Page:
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The focus should be on students, not on adults

The state Board of Education's firing of state School Superintendent Jorea Marple is being spun by some into a great intrigue of evil forces bringing down a resolute champion of good.

Many people admire Marple, and agree that the board could have handled her dismissal with more finesse.

But to focus on one adult is to focus on a sideshow.

The firing of a superintendent is not a tragedy. The failure of West Virginia's expensive public schools to serve so many of the state's children is.

An audit of how West Virginia spends the vast sums it devotes to education, and how much difference it makes, produced answers that legislators and the educational establishment have ignored for too long.

On a per capita basis, West Virginia runs the eighth most expensive school system in the 50 states.

But one in four West Virginia high school students fails to graduate on time. Even with free meals as a loss leader, truancy and dropout rates are a scandal.

What we're doing isn't working for students.

The audit observed that the state has the most

heavily regulated system in the nation, with too many rules spelled out in state code. The state Department of Education is top-heavy, and adds a whole other set of requirements that cut into teachers' time.

The result: West Virginia students are below the

national average in 21 or 24 categories measured by the National Assessment of Educational Progress. Education Week, in its Quality Counts report, gives this state a failing grade in student achievement.

When members of the state Board of Education sought to address these issues, they ran into resistance from the Department of Education.

"Many members found no sense of urgency in the

department to address some of the issues that have been outlined," said board president Wade Linger.

"While discussing concerns, we often were met with excuses and not actions. Too often we were told how things can't change instead of being offered solutions. And when current practices were challenged, we often found people being defensive."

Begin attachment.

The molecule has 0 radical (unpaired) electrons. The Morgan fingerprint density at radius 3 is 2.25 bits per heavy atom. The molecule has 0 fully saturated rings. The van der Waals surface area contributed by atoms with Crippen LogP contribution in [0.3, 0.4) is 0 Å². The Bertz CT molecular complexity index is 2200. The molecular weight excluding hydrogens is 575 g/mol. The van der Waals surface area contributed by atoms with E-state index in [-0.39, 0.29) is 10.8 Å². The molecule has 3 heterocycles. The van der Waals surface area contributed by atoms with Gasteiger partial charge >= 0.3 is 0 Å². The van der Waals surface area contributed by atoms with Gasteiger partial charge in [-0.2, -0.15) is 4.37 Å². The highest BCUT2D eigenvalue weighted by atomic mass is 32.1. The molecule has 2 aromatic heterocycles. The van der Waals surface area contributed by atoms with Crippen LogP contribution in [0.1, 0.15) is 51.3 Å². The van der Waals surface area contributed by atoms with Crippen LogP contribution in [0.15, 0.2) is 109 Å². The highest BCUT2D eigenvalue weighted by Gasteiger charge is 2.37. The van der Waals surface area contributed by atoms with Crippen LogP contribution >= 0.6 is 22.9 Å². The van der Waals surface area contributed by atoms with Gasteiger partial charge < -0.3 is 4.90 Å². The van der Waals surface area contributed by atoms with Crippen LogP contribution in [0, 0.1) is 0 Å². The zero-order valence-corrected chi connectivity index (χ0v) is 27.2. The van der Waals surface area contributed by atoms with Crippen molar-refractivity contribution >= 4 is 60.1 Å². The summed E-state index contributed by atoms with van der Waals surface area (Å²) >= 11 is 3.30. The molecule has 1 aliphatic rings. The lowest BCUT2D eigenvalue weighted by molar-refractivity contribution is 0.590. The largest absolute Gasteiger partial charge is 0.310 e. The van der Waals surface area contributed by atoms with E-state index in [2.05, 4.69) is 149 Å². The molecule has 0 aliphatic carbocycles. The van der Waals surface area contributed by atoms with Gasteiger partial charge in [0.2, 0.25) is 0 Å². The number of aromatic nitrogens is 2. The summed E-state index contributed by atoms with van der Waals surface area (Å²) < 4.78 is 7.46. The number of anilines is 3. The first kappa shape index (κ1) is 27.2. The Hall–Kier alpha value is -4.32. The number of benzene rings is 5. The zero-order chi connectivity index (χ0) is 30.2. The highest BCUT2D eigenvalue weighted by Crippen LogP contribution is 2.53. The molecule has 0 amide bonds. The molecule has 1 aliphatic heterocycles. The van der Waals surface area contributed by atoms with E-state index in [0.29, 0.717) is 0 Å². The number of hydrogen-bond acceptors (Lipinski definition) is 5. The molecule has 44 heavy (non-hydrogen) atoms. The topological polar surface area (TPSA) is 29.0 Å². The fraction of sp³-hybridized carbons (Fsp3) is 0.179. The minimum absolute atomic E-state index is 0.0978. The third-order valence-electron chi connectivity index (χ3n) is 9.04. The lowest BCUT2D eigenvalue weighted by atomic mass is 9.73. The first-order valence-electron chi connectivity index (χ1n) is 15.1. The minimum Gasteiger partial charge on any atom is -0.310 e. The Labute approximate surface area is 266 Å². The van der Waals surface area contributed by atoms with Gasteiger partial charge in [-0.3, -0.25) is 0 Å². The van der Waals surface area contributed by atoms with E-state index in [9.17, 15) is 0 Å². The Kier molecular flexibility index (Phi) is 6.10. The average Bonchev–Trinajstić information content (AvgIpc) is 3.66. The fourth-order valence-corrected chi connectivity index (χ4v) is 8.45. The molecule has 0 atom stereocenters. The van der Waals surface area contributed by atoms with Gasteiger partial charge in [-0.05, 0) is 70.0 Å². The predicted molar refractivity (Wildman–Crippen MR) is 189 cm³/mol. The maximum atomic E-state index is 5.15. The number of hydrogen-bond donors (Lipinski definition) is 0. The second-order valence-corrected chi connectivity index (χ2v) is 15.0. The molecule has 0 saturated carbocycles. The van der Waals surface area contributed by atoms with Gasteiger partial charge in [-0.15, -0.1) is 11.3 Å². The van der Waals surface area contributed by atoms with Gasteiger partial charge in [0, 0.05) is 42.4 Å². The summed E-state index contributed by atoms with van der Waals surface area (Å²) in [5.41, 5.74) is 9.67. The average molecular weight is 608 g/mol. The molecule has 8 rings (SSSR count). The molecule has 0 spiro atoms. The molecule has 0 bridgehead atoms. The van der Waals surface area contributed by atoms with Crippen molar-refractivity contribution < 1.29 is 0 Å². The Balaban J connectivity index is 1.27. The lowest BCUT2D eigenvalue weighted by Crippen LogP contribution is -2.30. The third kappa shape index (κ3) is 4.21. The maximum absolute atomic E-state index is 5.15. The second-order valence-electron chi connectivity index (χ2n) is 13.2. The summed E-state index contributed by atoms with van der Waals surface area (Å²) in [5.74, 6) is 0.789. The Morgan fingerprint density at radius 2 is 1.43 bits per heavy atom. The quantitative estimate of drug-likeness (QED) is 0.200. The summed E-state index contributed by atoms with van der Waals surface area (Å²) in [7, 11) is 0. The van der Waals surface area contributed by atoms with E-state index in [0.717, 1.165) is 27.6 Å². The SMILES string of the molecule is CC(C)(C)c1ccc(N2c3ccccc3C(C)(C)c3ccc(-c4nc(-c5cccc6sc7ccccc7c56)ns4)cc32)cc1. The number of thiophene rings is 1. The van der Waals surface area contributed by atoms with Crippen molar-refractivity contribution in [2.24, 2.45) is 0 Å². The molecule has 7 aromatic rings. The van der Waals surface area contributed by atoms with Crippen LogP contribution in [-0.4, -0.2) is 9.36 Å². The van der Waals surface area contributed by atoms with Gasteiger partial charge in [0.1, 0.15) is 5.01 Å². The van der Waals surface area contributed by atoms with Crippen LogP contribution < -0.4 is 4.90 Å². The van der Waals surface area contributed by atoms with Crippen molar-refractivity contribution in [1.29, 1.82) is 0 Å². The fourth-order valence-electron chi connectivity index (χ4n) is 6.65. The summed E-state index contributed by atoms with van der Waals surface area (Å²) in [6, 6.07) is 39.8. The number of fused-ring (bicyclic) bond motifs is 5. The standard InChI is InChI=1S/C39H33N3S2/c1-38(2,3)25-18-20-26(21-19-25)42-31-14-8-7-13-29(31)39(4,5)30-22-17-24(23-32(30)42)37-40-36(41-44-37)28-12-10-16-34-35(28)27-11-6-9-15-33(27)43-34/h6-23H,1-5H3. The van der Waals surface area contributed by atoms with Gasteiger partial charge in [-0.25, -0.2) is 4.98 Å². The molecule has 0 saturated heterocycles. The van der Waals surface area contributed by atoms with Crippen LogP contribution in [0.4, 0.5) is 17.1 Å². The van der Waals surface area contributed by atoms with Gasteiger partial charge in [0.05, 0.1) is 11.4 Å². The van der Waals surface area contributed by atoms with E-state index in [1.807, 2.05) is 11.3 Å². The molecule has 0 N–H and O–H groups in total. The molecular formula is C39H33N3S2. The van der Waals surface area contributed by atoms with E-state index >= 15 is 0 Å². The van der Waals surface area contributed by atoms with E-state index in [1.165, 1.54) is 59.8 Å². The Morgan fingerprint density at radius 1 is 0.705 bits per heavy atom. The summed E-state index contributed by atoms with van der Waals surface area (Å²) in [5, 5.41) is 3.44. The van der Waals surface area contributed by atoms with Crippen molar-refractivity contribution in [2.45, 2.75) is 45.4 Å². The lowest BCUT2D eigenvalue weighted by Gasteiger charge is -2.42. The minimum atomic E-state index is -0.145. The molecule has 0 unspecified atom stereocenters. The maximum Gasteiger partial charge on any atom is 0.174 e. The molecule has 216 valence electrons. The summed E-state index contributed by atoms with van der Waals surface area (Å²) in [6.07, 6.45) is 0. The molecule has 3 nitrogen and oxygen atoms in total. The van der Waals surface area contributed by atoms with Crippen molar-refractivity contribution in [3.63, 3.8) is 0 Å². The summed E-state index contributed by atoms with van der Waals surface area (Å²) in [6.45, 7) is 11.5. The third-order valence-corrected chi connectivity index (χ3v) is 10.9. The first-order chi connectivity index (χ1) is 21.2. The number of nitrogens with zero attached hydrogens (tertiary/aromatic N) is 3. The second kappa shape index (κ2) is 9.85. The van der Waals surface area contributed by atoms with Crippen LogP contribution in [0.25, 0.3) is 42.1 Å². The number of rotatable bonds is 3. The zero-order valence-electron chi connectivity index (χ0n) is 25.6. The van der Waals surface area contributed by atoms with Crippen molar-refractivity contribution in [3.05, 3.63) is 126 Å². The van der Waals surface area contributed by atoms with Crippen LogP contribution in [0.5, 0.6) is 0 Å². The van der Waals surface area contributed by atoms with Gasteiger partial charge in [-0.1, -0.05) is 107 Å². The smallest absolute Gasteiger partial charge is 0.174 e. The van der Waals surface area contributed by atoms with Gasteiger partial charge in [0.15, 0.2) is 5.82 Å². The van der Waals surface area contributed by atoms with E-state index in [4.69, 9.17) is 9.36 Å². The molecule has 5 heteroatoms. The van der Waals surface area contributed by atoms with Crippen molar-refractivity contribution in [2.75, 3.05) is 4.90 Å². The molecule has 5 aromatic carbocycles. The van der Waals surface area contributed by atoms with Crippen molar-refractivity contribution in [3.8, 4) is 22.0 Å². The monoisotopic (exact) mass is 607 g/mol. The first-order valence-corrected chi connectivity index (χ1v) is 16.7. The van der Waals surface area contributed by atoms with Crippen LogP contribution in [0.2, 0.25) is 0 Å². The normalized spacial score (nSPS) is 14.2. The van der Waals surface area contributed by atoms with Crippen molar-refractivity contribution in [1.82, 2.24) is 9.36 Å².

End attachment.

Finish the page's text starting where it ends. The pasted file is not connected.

Well, the state Department of Education is supposed to respond to the state Board of Education, not the

other way around.

That didn't happen, and the board finally clarified who reports to whom the only way it could — with a 6-2 vote to fire Marple.

The board wants to 1) develop, reward and retain great educators, 2) raise the quality of education; 3) make sure public schools lead to careers and good jobs,  4) enrich education with technology, and 5) use money as efficiently as possible.

Specifically, the board wants local school boards to be able to hire the most qualified teachers, not the ones with the most seniority. It wants better standards for evaluating the effectiveness of teachers. It wants a Teach for America program to get teachers in hard-to-serve areas. It wants teachers to be able to spend more time teaching.

And much more.

There's nothing evil about any of this. In fact, the board's insistence that the vast, clanking bureaucracy of the school system actually serve students themselves is decades overdue.

The status quo isn't working.

Let the drama of healthy changes begin.


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